An Interpretive Report for the Dementia Rating Scale–2™ (DRS-2™) is now available on PARiConnect. The DRS-2 measures mental status in adults with cognitive impairment and assesses an individual’s overall level of cognitive functioning.
The DRS-2 Interpretive Report provides:
Save money and valuable clinical time by letting PARiConnect handle scoring and interpretation of your DRS-2 administrations without the investment of purchasing the entire software program.
Don’t have a PARiConnect account? It’s easy to sign up—plus you get three free administrations and three free reports! Learn more.
More than 50 million people are living with Alzheimer’s disease and other dementias. Alzheimer’s disease is currently the only leading cause of death in the U.S. that cannot be prevented, cured, or slowed.
What you should know about Alzheimer’s and other dementias
Someone in the U.S. develops Alzheimer’s disease every 66 seconds. Estimates indicate this will increase to one every 33 seconds by 2050.
Alzheimer’s is the most common cause of dementia among older adults. Most individuals with Alzheimer’s disease start exhibiting signs in their mid-60s.
Just this month, the Food and Drug Administration approved the use of the drug aducanumab for Alzheimer’s patients, the first novel therapy to be approved since 2003.
Ways you can show your support
Raise awareness on social media. The Alzheimer’s Association makes it simple to update your Facebook profile with a frame in support of Alzheimer’s awareness.
Share your story. Use hashtags #ENDALZ and #EndAlzheimers to share your story about how Alzheimer’s has touched your life and read more about how Alzheimer’s and other dementias have impacted people throughout the world.
Wear purple. Show your support by wearing purple! You may even want to show your support by tying purple ribbons on your home or car to show your support.
Raise funds through the Solstice Challenge. The longest day of the year—June 20—is a day dedicated to fighting against the darkness of Alzheimer’s. The Alzheimer’s Association offers suggestions on how you can participate, whether through games, parties, sports, or the arts!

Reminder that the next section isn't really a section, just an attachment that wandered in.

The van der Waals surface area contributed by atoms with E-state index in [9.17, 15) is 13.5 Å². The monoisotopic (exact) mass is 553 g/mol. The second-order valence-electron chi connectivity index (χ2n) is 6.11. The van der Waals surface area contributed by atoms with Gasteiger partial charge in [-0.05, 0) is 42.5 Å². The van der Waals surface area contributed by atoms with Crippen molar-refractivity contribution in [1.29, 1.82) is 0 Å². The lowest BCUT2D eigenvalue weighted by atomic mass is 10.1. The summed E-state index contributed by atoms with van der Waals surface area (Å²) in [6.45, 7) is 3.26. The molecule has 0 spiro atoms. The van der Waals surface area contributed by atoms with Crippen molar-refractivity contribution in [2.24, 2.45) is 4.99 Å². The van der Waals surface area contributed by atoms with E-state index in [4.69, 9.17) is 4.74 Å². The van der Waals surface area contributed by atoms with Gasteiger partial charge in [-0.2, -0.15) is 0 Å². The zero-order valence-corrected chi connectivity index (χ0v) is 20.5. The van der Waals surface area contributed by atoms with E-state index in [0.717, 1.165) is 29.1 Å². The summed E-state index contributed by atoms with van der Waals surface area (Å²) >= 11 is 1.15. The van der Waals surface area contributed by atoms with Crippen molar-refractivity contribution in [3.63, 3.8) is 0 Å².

PAR offers a range of products designed to assess and monitor dementia. Learn more.
February 14-21 is Alzheimer’s and Dementia Staff Education Week. This week brings awareness to the importance of properly training individuals from a variety of fields. Whether you are a health care provider, 911 operator, first responder, clergy member, elder care attorney, or have another role working with the elderly, this week focuses on the importance of comprehensive dementia education.
Beyond educating individuals beyond those in mental and physical health care about the importance of dementia education, the week also shines a spotlight on caregivers supporting individuals with these diagnoses.
Some resources for Alzheimer’s disease and dementia care
The National Institute on Aging is the primary government agency conducting research on Alzheimer’s disease.
The Alzheimer’s Association is the leading voluntary health organization in Alzheimer’s care, support, and research. The association’s website offers resources for caregivers as well as those living with Alzheimer’s.
The National Council of Certified Dementia Practitioners (NCCDP) provides resources, including seminars and training. NCCDP members may download a free Alzheimer’s and Dementia Staff Education Week toolkit from their website.
Need help assessing for neurocognitive impairment?